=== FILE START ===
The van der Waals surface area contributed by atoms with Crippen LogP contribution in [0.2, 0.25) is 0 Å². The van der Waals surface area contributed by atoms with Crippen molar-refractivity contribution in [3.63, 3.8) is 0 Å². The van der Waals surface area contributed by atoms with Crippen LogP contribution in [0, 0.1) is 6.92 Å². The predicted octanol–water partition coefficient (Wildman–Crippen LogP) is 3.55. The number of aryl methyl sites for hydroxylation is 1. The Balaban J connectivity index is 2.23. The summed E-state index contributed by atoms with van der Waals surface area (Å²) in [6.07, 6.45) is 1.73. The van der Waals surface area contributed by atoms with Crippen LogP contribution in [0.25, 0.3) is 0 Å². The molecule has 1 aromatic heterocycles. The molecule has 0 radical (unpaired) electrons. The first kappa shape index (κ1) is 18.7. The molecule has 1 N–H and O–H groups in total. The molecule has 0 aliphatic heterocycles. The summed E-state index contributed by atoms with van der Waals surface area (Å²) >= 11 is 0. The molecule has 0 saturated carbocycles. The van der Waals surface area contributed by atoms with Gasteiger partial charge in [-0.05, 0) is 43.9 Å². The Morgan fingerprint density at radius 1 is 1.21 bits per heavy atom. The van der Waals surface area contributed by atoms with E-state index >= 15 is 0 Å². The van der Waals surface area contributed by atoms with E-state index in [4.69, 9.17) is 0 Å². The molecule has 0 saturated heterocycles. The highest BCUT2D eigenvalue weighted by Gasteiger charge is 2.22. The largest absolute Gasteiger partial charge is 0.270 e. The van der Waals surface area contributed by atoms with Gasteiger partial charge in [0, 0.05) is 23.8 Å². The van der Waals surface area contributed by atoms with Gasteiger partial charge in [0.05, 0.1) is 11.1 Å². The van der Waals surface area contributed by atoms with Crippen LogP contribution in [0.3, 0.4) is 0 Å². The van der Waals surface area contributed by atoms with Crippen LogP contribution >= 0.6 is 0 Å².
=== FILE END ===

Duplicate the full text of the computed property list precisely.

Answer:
The van der Waals surface area contributed by atoms with Crippen LogP contribution in [0.2, 0.25) is 0 Å². The van der Waals surface area contributed by atoms with Crippen molar-refractivity contribution in [3.63, 3.8) is 0 Å². The van der Waals surface area contributed by atoms with Crippen LogP contribution in [0, 0.1) is 6.92 Å². The predicted octanol–water partition coefficient (Wildman–Crippen LogP) is 3.55. The number of aryl methyl sites for hydroxylation is 1. The Balaban J connectivity index is 2.23. The summed E-state index contributed by atoms with van der Waals surface area (Å²) in [6.07, 6.45) is 1.73. The van der Waals surface area contributed by atoms with Crippen LogP contribution in [0.25, 0.3) is 0 Å². The molecule has 1 aromatic heterocycles. The molecule has 0 radical (unpaired) electrons. The first kappa shape index (κ1) is 18.7. The molecule has 1 N–H and O–H groups in total. The molecule has 0 aliphatic heterocycles. The summed E-state index contributed by atoms with van der Waals surface area (Å²) >= 11 is 0. The molecule has 0 saturated carbocycles. The van der Waals surface area contributed by atoms with Gasteiger partial charge in [-0.05, 0) is 43.9 Å². The Morgan fingerprint density at radius 1 is 1.21 bits per heavy atom. The van der Waals surface area contributed by atoms with E-state index >= 15 is 0 Å². The van der Waals surface area contributed by atoms with E-state index in [4.69, 9.17) is 0 Å². The molecule has 0 saturated heterocycles. The highest BCUT2D eigenvalue weighted by Gasteiger charge is 2.22. The largest absolute Gasteiger partial charge is 0.270 e. The van der Waals surface area contributed by atoms with Gasteiger partial charge in [0, 0.05) is 23.8 Å². The van der Waals surface area contributed by atoms with Gasteiger partial charge in [0.05, 0.1) is 11.1 Å². The van der Waals surface area contributed by atoms with Crippen LogP contribution in [0.3, 0.4) is 0 Å². The van der Waals surface area contributed by atoms with Crippen LogP contribution >= 0.6 is 0 Å².